9. Place-focused physical activity research, human agency, and social justice in public health: taking agency seriously in studies of the built environment.

    PubMed

    Blacksher, Erika; Lovasi, Gina S

    2012-03-01

    Built environment characteristics have been linked to health outcomes and health disparities. However, the effects of an environment on behavior may depend on human perception, interpretation, motivation, and other forms of human agency. We draw on epidemiological and ethical concepts to articulate a critique of research on the built environment and physical activity. We identify problematic assumptions and enumerate both scientific and ethical reasons to incorporate subjective perspectives and public engagement strategies into built environment research and interventions. We maintain that taking agency seriously is essential to the pursuit of health equity and the broader demands of social justice in public health, an important consideration as studies of the built environment and physical activity increasingly focus on socially disadvantaged communities. Attention to how people understand their environment and navigate competing demands can improve the scientific value of ongoing efforts to promote active living and health, while also better fulfilling our ethical obligations to the individuals and communities whose health we strive to protect.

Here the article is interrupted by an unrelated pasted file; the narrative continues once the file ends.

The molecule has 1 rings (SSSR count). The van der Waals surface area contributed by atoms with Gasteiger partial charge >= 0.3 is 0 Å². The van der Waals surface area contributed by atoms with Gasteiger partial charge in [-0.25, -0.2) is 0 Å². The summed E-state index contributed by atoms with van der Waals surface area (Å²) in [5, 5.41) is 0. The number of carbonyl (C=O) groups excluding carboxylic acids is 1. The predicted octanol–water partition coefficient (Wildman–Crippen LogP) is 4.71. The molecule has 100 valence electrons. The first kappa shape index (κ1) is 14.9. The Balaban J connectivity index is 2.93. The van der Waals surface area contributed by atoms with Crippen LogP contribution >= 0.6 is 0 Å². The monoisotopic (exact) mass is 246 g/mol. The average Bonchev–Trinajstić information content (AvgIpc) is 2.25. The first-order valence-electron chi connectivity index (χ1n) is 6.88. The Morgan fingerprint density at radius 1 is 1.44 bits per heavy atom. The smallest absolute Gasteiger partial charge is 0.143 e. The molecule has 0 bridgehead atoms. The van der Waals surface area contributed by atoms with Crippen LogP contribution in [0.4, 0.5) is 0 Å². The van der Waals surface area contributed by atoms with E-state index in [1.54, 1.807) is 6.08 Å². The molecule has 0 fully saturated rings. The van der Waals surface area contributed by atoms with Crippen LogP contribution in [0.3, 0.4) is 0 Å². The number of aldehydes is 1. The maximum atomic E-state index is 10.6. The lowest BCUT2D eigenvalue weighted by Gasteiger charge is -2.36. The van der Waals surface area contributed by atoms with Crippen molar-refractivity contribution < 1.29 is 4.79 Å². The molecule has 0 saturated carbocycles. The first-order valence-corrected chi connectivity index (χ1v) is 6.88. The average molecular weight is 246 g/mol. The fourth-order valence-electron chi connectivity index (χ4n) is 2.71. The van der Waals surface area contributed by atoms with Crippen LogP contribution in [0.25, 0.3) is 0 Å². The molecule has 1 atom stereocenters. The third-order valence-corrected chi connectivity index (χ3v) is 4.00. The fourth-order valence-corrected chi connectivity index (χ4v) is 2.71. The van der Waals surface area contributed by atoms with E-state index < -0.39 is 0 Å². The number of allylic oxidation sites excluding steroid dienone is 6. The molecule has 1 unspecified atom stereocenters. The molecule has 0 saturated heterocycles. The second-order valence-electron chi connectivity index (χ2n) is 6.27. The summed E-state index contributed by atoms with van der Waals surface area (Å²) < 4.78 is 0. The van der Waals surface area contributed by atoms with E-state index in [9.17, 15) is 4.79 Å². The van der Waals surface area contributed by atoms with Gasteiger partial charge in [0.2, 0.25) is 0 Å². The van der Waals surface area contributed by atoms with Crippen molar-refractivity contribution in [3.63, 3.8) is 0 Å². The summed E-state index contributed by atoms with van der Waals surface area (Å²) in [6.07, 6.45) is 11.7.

10. Multi-agency voices: a thematic analysis of multi-agency working practices within the setting of a Child and Adolescent Mental Health Service.

    PubMed

    Salmon, Gill; Rapport, Frances

    2005-10-01

    This qualitative study aims to explore the types and purpose of discourse emerging when professionals from a Child and Adolescent Mental Health Service meet with professionals from other agencies to discuss cases. The aim reflects current political and contextual agendas influencing agencies to work more closely together and obstacles to achieving this goal highlighted in the literature such as the need for agencies to develop a common language to discuss children of concern. Data were collected through eight audio-taped meetings involving CAMHS and members of other agencies such as social services and education. A thematic analysis identified nine themes, defined according to their discourse type, including: single agency discourse; case complexity discourse and multi-agency discourse. Results indicate that agencies are hindered from working more closely together and developing a common language for use in multi-agency meetings, because they tend to have different understandings of the terminology used and a common consensus about language and meaning is not usually negotiated within the meeting. There is a need for greater awareness amongst staff from different professional groups and agencies that meaning given by one group will often need to be clarified by others and assumptions about common understandings should not be made. PMID:16308167

  11. MedEdPORTAL: a report on oral health resources for health professions educators.

    PubMed